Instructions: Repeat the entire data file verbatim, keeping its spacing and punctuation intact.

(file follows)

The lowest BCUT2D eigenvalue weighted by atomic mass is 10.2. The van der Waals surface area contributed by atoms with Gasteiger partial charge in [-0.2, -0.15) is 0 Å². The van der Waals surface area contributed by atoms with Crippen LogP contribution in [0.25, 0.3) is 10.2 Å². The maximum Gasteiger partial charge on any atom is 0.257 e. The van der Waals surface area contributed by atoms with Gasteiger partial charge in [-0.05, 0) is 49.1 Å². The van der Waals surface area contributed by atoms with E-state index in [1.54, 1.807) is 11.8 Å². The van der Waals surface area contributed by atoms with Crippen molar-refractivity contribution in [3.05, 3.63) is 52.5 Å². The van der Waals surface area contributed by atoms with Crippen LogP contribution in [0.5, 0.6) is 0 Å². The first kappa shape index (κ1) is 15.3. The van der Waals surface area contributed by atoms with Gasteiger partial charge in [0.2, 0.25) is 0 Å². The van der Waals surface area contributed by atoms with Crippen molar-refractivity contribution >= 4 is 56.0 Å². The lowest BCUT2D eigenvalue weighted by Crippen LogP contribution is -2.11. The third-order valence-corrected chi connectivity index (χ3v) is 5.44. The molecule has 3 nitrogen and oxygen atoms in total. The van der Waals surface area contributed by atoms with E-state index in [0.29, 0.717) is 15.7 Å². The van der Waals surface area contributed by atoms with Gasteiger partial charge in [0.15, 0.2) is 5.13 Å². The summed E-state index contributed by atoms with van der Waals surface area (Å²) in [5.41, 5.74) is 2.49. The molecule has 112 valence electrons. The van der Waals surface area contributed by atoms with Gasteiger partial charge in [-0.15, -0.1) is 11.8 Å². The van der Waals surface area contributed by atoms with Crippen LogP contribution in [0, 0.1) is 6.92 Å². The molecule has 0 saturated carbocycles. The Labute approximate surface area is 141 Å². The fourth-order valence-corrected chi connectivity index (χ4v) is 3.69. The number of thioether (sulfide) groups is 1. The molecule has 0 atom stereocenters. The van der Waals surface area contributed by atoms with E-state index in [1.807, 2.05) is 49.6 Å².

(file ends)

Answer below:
The lowest BCUT2D eigenvalue weighted by atomic mass is 10.2. The van der Waals surface area contributed by atoms with Gasteiger partial charge in [-0.2, -0.15) is 0 Å². The van der Waals surface area contributed by atoms with Crippen LogP contribution in [0.25, 0.3) is 10.2 Å². The maximum Gasteiger partial charge on any atom is 0.257 e. The van der Waals surface area contributed by atoms with Gasteiger partial charge in [-0.05, 0) is 49.1 Å². The van der Waals surface area contributed by atoms with E-state index in [1.54, 1.807) is 11.8 Å². The van der Waals surface area contributed by atoms with Crippen molar-refractivity contribution in [3.05, 3.63) is 52.5 Å². The van der Waals surface area contributed by atoms with Crippen LogP contribution in [0.5, 0.6) is 0 Å². The first kappa shape index (κ1) is 15.3. The van der Waals surface area contributed by atoms with Gasteiger partial charge in [0.2, 0.25) is 0 Å². The van der Waals surface area contributed by atoms with Crippen molar-refractivity contribution >= 4 is 56.0 Å². The lowest BCUT2D eigenvalue weighted by Crippen LogP contribution is -2.11. The third-order valence-corrected chi connectivity index (χ3v) is 5.44. The molecule has 3 nitrogen and oxygen atoms in total. The van der Waals surface area contributed by atoms with E-state index in [0.29, 0.717) is 15.7 Å². The van der Waals surface area contributed by atoms with Gasteiger partial charge in [0.15, 0.2) is 5.13 Å². The summed E-state index contributed by atoms with van der Waals surface area (Å²) in [5.41, 5.74) is 2.49. The molecule has 112 valence electrons. The van der Waals surface area contributed by atoms with Gasteiger partial charge in [-0.15, -0.1) is 11.8 Å². The van der Waals surface area contributed by atoms with Crippen LogP contribution in [0, 0.1) is 6.92 Å². The molecule has 0 saturated carbocycles. The Labute approximate surface area is 141 Å². The fourth-order valence-corrected chi connectivity index (χ4v) is 3.69. The number of thioether (sulfide) groups is 1. The molecule has 0 atom stereocenters. The van der Waals surface area contributed by atoms with E-state index in [1.807, 2.05) is 49.6 Å².